The story is indeed a love story – an improbable and poignant one at that – between Lenny, a middle-aged man beset by insecurities, and a young Korean woman caught between familial duty and the pointless, consumer-driven world of shopping and social networking. The narrative is driven by America’s collapse into a security state, and I won’t give away any more of the plot than that. I’ll leave it here: By the end of this often hilarious novel, you will feel super sad, and you may also come to question the path we are on as it relates to data. I know that’s a pretty odd thing to say about a love story, but data, in fact, plays a central role in the novel’s meaning.  Here are a few of the passages I highlighted:

“Shards of data all around us, useless rankings, useless streams, useless communiqués from a world that was no longer to a world that would never be.”

“I’m learning to worship my new äppärät’s screen, the colorful pulsating mosaic of it, the fact that it knows every last stinking detail about the world, whereas my books only know the minds of their authors.”

“Streams of data were now fighting for time and space around us.”

“And all these emotions, all these yearnings, all these data, if that helps to clinch the enormity of what I’m talking about, would be gone.”

“I wanted to be in a place with less data, less youth, and where old people like myself were not despised simply for being old, where an older man, for example, could be considered beautiful.”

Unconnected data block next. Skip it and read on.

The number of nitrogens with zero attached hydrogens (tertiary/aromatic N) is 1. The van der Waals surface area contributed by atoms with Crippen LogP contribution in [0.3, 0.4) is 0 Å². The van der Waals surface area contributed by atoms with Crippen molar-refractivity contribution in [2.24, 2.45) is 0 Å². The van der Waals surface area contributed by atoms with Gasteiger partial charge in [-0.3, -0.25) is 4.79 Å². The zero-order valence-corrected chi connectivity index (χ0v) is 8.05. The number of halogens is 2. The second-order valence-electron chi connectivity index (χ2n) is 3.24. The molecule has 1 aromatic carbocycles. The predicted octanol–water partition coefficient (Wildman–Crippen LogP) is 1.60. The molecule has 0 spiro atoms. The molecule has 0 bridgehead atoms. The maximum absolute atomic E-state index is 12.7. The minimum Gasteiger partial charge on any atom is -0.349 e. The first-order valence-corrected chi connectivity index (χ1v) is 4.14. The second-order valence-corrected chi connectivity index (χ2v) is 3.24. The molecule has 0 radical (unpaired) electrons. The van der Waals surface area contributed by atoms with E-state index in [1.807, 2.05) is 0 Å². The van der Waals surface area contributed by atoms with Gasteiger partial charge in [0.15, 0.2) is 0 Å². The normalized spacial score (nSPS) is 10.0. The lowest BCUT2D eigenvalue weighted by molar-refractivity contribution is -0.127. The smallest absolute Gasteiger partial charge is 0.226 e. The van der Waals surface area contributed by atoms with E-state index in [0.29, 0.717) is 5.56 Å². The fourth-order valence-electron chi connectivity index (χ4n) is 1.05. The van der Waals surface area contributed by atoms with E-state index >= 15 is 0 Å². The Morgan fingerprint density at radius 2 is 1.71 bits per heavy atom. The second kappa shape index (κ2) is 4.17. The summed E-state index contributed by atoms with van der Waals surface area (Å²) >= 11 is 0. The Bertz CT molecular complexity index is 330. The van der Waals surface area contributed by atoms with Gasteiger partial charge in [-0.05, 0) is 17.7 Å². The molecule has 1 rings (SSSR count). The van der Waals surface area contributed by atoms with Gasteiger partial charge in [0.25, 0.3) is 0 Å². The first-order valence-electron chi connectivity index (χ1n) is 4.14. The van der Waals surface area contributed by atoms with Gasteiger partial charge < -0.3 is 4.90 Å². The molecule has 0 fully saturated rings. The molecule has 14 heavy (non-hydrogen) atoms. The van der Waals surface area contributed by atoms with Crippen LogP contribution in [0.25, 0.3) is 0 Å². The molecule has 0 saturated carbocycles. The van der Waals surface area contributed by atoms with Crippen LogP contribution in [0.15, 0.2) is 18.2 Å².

That last passage is from near the end of the book, when the fate of our protagonist has resolved – I won’t tell you how, in case you haven’t read the book. And if that is the case….I certainly recommend that you do.

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Other works I’ve reviewed:

The Victorian Internet: The Remarkable Story of the Telegraph and the Nineteenth Century’s On-line Pioneers by Tom Standage (review)

Year Zero: A Novel by Rob Reid (review)

Lightning Man: The Accursed Life of Samuel F. B. Morse by Kenneth Silverman (review)

Code: And Other Laws of Cyberspace, Version 2.0 by Larry Lessig (review)

You Are Not a Gadget: A Manifesto (Vintage) by Jaron Lanier (review)

WikiLeaks and the Age of Transparency by Micah Sifry (review)

Republic, Lost: How Money Corrupts Congress–and a Plan to Stop It by Larry Lessig (review)

Where Good Ideas Come From: A Natural History of Innovation by Steven Johnson (review)

The Singularity Is Near: When Humans Transcend Biology by Ray Kurzweil (review)

The Corporation (film – review).

What Technology Wants by Kevin Kelly (review)

Alone Together: Why We Expect More from Technology and Less from Each Other by Sherry Turkle (review)

The Information: A History, a Theory, a Flood by James Gleick (review)

In The Plex: How Google Thinks, Works, and Shapes Our Lives by Steven Levy (review)

The Future of the Internet–And How to Stop It by Jonathan Zittrain (review)

The Next 100 Years: A Forecast for the 21st Century by George Friedman (review)

Physics of the Future: How Science Will Shape Human Destiny and Our Daily Lives by the Year 2100 by Michio Kaku (review)

 

At Google Zeitgeist: Theoretical Physics and Astronauts, Unite!

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Earlier in the week I traveled to the annual Google Zeitgest conference, where I’ve been honored to be a moderator for the past few years. This year I was given the challenge of tacking a 90-minute block on “The World We Dream,” which featured an extraordinary set of speakers. The session included a short interview with two impressive folks: Ron Garan, a NASA astronaut who has spent 180 days in space, and Lisa Randall, a celebrated theoretical physicist and author. I’ve never spent as much time prepping for a 20-minute interview as I did for this – in part because the Higgs Boson is not that easy for the laymen to grok, nor is the concept of floating around in space. If you are so inclined, enjoy: